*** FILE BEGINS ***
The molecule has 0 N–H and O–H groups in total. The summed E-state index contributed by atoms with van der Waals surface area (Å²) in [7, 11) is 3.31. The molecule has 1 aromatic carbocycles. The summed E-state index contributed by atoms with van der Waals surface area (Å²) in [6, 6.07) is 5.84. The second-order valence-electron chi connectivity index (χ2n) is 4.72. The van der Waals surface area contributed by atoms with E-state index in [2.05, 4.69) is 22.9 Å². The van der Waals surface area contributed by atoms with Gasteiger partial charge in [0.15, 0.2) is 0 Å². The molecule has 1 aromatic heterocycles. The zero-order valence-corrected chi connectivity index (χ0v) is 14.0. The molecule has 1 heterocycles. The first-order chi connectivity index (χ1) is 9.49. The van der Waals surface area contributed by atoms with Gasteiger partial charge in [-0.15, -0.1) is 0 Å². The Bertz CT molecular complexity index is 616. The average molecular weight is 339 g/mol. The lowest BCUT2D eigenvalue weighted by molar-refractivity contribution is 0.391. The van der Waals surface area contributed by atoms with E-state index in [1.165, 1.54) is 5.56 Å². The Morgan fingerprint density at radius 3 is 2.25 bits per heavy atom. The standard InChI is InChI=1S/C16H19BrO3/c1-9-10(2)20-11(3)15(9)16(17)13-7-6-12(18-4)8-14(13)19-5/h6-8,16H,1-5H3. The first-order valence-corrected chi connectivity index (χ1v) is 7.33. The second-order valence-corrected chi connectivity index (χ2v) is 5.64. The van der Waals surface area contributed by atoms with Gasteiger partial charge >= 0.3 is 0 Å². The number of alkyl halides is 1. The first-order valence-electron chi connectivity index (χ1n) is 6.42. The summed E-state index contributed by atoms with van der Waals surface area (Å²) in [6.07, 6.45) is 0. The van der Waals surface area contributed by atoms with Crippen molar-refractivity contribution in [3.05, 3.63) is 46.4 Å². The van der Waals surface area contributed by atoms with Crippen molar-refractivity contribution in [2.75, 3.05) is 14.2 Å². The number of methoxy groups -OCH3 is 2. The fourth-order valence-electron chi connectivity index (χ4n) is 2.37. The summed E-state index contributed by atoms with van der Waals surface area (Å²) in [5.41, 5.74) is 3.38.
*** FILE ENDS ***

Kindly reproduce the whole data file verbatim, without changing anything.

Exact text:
The molecule has 0 N–H and O–H groups in total. The summed E-state index contributed by atoms with van der Waals surface area (Å²) in [7, 11) is 3.31. The molecule has 1 aromatic carbocycles. The summed E-state index contributed by atoms with van der Waals surface area (Å²) in [6, 6.07) is 5.84. The second-order valence-electron chi connectivity index (χ2n) is 4.72. The van der Waals surface area contributed by atoms with E-state index in [2.05, 4.69) is 22.9 Å². The van der Waals surface area contributed by atoms with Gasteiger partial charge in [0.15, 0.2) is 0 Å². The molecule has 1 aromatic heterocycles. The zero-order valence-corrected chi connectivity index (χ0v) is 14.0. The molecule has 1 heterocycles. The first-order chi connectivity index (χ1) is 9.49. The van der Waals surface area contributed by atoms with Gasteiger partial charge in [-0.15, -0.1) is 0 Å². The Bertz CT molecular complexity index is 616. The average molecular weight is 339 g/mol. The lowest BCUT2D eigenvalue weighted by molar-refractivity contribution is 0.391. The van der Waals surface area contributed by atoms with E-state index in [1.165, 1.54) is 5.56 Å². The Morgan fingerprint density at radius 3 is 2.25 bits per heavy atom. The standard InChI is InChI=1S/C16H19BrO3/c1-9-10(2)20-11(3)15(9)16(17)13-7-6-12(18-4)8-14(13)19-5/h6-8,16H,1-5H3. The first-order valence-corrected chi connectivity index (χ1v) is 7.33. The second-order valence-corrected chi connectivity index (χ2v) is 5.64. The van der Waals surface area contributed by atoms with Gasteiger partial charge >= 0.3 is 0 Å². The number of alkyl halides is 1. The first-order valence-electron chi connectivity index (χ1n) is 6.42. The summed E-state index contributed by atoms with van der Waals surface area (Å²) in [6.07, 6.45) is 0. The van der Waals surface area contributed by atoms with Crippen molar-refractivity contribution in [3.05, 3.63) is 46.4 Å². The van der Waals surface area contributed by atoms with Crippen molar-refractivity contribution in [2.75, 3.05) is 14.2 Å². The number of methoxy groups -OCH3 is 2. The fourth-order valence-electron chi connectivity index (χ4n) is 2.37. The summed E-state index contributed by atoms with van der Waals surface area (Å²) in [5.41, 5.74) is 3.38.